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THE LAND: A Film and Conversation About Risk and Adventure Play

By Megan Fischer, Interim Executive Director, Providence Children’s Museum

Providence Children’s Museum and Providence Children’s Film Festival proudly partner to present the Providence premiere of “The Land” – a powerful 2015 documentary short film about the nature of play and risk – on Thursday, October 22 from 6:30 – 8:00 PM at Providence Children’s Museum (100 South Street in Providence).

The Land title

The film is set in The Land, a Welsh adventure playground where children climb trees, light fires and use hammers and nails. It’s a playspace rooted in the belief that kids are empowered and understand their own capabilities and limits when they learn to manage risks on their own. The film has attracted national attention after being featured in a number of recent articles including “The Overprotected Kid,” a provocative piece in The Atlantic by Hanna Rosin that provides a look at adventure playgrounds and how “a preoccupation with safety has stripped childhood of independence, risk taking, and discovery – without making it safer.”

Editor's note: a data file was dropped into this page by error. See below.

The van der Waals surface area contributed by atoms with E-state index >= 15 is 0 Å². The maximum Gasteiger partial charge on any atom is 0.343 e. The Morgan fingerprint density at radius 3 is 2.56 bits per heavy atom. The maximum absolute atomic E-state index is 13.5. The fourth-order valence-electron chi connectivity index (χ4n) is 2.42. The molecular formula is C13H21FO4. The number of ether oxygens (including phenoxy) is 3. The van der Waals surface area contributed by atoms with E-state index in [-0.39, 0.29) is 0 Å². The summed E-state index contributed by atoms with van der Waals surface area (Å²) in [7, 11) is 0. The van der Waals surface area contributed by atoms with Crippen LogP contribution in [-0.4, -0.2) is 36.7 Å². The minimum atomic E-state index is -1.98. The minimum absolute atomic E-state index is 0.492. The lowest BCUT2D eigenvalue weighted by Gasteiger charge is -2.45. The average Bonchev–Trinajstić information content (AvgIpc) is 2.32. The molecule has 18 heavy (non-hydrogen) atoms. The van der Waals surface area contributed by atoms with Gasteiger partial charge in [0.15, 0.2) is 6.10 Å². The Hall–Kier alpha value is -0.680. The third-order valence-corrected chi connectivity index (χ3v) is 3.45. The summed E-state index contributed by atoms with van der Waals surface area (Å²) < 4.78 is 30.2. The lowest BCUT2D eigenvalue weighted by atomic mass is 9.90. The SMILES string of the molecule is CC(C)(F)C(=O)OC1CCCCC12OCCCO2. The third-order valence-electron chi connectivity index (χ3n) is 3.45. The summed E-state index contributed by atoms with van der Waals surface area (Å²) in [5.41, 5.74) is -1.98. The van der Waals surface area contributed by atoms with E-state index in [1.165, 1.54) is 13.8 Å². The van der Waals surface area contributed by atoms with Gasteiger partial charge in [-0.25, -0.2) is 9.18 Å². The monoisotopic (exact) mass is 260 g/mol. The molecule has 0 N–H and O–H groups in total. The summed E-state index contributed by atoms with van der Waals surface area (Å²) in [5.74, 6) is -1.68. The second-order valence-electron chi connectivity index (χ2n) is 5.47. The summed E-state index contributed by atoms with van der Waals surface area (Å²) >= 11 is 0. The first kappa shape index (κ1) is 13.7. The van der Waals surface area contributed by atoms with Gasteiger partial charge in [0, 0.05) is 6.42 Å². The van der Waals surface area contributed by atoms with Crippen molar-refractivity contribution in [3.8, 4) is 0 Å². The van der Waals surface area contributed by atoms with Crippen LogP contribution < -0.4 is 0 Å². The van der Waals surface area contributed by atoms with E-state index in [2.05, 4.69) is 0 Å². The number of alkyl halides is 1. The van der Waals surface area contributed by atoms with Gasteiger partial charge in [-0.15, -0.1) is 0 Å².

Following the screening, join a lively conversation about the film, adventure play and the benefits of risk to kids’ physical and emotional development. Discuss ways to foster healthy risk-taking in kids’ play, and how to provide kids with opportunities for adventure play with panelists Erin Davis, “The Land” filmmaker; Michele Meek, filmmaker and educator; and Janice O’Donnell, Providence PlayCorps director.

The Land flyerThe screening and conversation are part of Providence Children’s Museum’s commitment to advocate for and raise awareness about the critical importance of self-directed play for children’s healthy growth and development.

The event is free and open to the public, but space is limited – click here to RSVP.

Click here to learn more about the film.

Also check out these recent articles about adventure play and the importance of risk to children’s development:

  • Where The Wild Things Play  Adventure playgrounds may look like junk piles but offer kids tremendous opportunities for free, unstructured play. (NPR)
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